| Article Access Statistics|
| Viewed||3003 |
| Printed||80 |
| Emailed||0 |
| PDF Downloaded||12 |
| Comments ||[Add] |
Click on image for details.
|Year : 2013 | Volume
| Issue : 3 | Page : 238-239
Great toe gouty tophus-like lesion revealing extensive tendon xanthomatosis in a asymptomatic hyperuricemic patient
S Agarwal, MN Akhtar
Department of Orthopedics and Trauma, North Eastern Indira Gandhi Regional Institute of Health and Medical Sciences, Shillong, Meghalaya, India
|Date of Web Publication||12-Sep-2013|
Department of Orthopedics and Trauma, North Eastern Indira Gandhi Regional Institute of Health and Medical Sciences, Shillong, Meghalaya
Source of Support: None, Conflict of Interest: None
|How to cite this article:|
Agarwal S, Akhtar M N. Great toe gouty tophus-like lesion revealing extensive tendon xanthomatosis in a asymptomatic hyperuricemic patient. J Postgrad Med 2013;59:238-9
|How to cite this URL:|
Agarwal S, Akhtar M N. Great toe gouty tophus-like lesion revealing extensive tendon xanthomatosis in a asymptomatic hyperuricemic patient. J Postgrad Med [serial online] 2013 [cited 2021 Jun 21];59:238-9. Available from: https://www.jpgmonline.com/text.asp?2013/59/3/238/118054
Xanthomas are characterized by the accumulation of lipid-laden macrophages and other inflammatory cells in response to cholesterol deposition in tissues. However, we do not find any xanthomatous lesion in relation to the great toe on search of literature.
A case is presented here who came to us with a tophus-like soft tissue lesion at the base of great toe. He had hyperuricemia but on detailed evaluation, he was found to be suffering with multitendon xanthomatosis and tophus-like lesion in relation to the big toe was actually a xanthoma and coexisting hyperuricemia was only an incidental finding.
A 37-year-old male officer in Indian armed forces, non-smoker, non-vegetarian, and occasionally alcoholic, attended the outpatient department of North Eastern Indira Gandhi Regional Institute of Health and Medical sciences (NEIGRIHMS), Shillong, with a tophus-like soft tissue lesion at the base of the left great toe [Figure 1]. The lesion was pea-sized to begin with 2 years back and gradually increased to the size of around 2 × 2 cm at the presentation. It was globular in shape, tense and firm in consistency, non-tender with well-defined margin. Overlying skin was smooth and mobile with no venous prominences or pulsations. The lesion was not associated with preceding symptoms of localized redness, pain, swelling, or discharge or any kind of dysfunction of the joints of the great toe, fever, and malaise. Patient was well oriented to time, place, and person and there was no neurological deficit in the limbs.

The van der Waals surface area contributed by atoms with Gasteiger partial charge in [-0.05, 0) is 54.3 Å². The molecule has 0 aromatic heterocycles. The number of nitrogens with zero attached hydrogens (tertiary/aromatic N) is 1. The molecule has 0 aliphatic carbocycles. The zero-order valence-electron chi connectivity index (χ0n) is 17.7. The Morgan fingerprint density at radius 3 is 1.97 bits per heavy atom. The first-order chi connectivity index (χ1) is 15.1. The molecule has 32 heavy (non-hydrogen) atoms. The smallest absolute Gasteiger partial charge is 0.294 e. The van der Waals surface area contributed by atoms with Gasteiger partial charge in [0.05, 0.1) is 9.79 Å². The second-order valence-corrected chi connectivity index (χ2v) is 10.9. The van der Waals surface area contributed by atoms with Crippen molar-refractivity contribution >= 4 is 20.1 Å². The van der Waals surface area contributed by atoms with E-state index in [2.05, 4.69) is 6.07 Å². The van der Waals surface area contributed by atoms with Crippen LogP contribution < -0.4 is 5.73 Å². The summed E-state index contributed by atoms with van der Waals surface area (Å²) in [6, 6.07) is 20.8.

Preliminary investigations were done (Hb-14.3 g%, ESR-22 mm/1 st hour by Westergreen method, TLC/DLC-normal, C-Reactive protein-negative, Serum Uric acid-8.2 mg%, Renal and Liver function tests-normal). Although hyperuricemia was found, it was an incidental finding. In the absence of any preceding inflammation history and normal radiographs of the foot, the diagnosis of the gouty tophus was revisited. On further evaluation, patient mentioned about similar lesions at the elbows in the region of olecranon, at the knee near tibial tuberosity and at the knuckles of both the hands in relation to the extensor musculo-tendinous units of the extremities [Figure 2].
This made us to suspect the diagnosis of extensive xanthomatosis. Subsequently, serum lipid panel was advised. It revealed elevated serum cholesterol levels-343 mg%. However, serum triglycerides, VLDL, LDL were high normal and HDL was 50 mg%. This patient had no family history of hypercholesterolemia and xanthomatosis. Radiographs of the affected regions did not reveal any bony lesion but for increased soft tissue shadow [Figure 3]. Diagnosis was subsequently confirmed with MRI, which showed lobulated soft tissue lesion with speckled heterogeneous intensity on T1 and T2 surrounding the tendons. The intratendinous increased signal showed interdigitation within the normally low-signal tendon fibers. The signal intensity of intratendinous xanthomas not reduced on fat-suppressed images [Figure 4].